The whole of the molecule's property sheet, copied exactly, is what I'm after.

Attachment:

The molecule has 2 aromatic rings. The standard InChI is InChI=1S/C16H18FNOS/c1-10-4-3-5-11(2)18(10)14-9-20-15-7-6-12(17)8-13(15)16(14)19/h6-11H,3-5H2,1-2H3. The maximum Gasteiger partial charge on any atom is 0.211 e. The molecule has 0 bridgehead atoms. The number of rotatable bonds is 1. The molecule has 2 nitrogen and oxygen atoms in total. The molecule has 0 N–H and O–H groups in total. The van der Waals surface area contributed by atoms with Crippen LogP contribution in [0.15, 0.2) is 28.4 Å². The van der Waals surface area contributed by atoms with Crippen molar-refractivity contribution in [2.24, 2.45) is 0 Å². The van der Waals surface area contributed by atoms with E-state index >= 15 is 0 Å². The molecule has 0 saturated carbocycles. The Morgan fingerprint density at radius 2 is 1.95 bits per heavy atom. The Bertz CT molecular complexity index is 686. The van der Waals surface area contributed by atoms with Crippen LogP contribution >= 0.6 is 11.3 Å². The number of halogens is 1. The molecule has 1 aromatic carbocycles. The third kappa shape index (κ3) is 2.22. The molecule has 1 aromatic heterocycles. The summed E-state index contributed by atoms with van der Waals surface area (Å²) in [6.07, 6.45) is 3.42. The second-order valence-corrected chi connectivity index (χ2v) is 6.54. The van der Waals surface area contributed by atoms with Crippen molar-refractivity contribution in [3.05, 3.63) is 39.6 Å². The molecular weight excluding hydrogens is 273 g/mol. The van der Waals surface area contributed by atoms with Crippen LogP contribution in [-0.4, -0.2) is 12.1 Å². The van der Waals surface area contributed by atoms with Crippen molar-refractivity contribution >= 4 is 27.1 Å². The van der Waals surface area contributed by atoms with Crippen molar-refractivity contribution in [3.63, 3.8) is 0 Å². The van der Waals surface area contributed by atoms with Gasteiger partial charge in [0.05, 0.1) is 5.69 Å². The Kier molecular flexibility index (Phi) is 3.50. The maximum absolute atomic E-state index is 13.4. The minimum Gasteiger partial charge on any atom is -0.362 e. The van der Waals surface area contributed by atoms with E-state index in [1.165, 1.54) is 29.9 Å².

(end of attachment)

The molecule has 2 aromatic rings. The standard InChI is InChI=1S/C16H18FNOS/c1-10-4-3-5-11(2)18(10)14-9-20-15-7-6-12(17)8-13(15)16(14)19/h6-11H,3-5H2,1-2H3. The maximum Gasteiger partial charge on any atom is 0.211 e. The molecule has 0 bridgehead atoms. The number of rotatable bonds is 1. The molecule has 2 nitrogen and oxygen atoms in total. The molecule has 0 N–H and O–H groups in total. The van der Waals surface area contributed by atoms with Crippen LogP contribution in [0.15, 0.2) is 28.4 Å². The van der Waals surface area contributed by atoms with Crippen molar-refractivity contribution in [2.24, 2.45) is 0 Å². The van der Waals surface area contributed by atoms with E-state index >= 15 is 0 Å². The molecule has 0 saturated carbocycles. The Morgan fingerprint density at radius 2 is 1.95 bits per heavy atom. The Bertz CT molecular complexity index is 686. The van der Waals surface area contributed by atoms with Crippen LogP contribution >= 0.6 is 11.3 Å². The number of halogens is 1. The molecule has 1 aromatic carbocycles. The third kappa shape index (κ3) is 2.22. The molecule has 1 aromatic heterocycles. The summed E-state index contributed by atoms with van der Waals surface area (Å²) in [6.07, 6.45) is 3.42. The second-order valence-corrected chi connectivity index (χ2v) is 6.54. The van der Waals surface area contributed by atoms with Crippen molar-refractivity contribution in [3.05, 3.63) is 39.6 Å². The molecular weight excluding hydrogens is 273 g/mol. The van der Waals surface area contributed by atoms with Crippen LogP contribution in [-0.4, -0.2) is 12.1 Å². The van der Waals surface area contributed by atoms with Crippen molar-refractivity contribution >= 4 is 27.1 Å². The van der Waals surface area contributed by atoms with Crippen molar-refractivity contribution in [3.63, 3.8) is 0 Å². The van der Waals surface area contributed by atoms with Gasteiger partial charge in [0.05, 0.1) is 5.69 Å². The Kier molecular flexibility index (Phi) is 3.50. The maximum absolute atomic E-state index is 13.4. The minimum Gasteiger partial charge on any atom is -0.362 e. The van der Waals surface area contributed by atoms with E-state index in [1.165, 1.54) is 29.9 Å².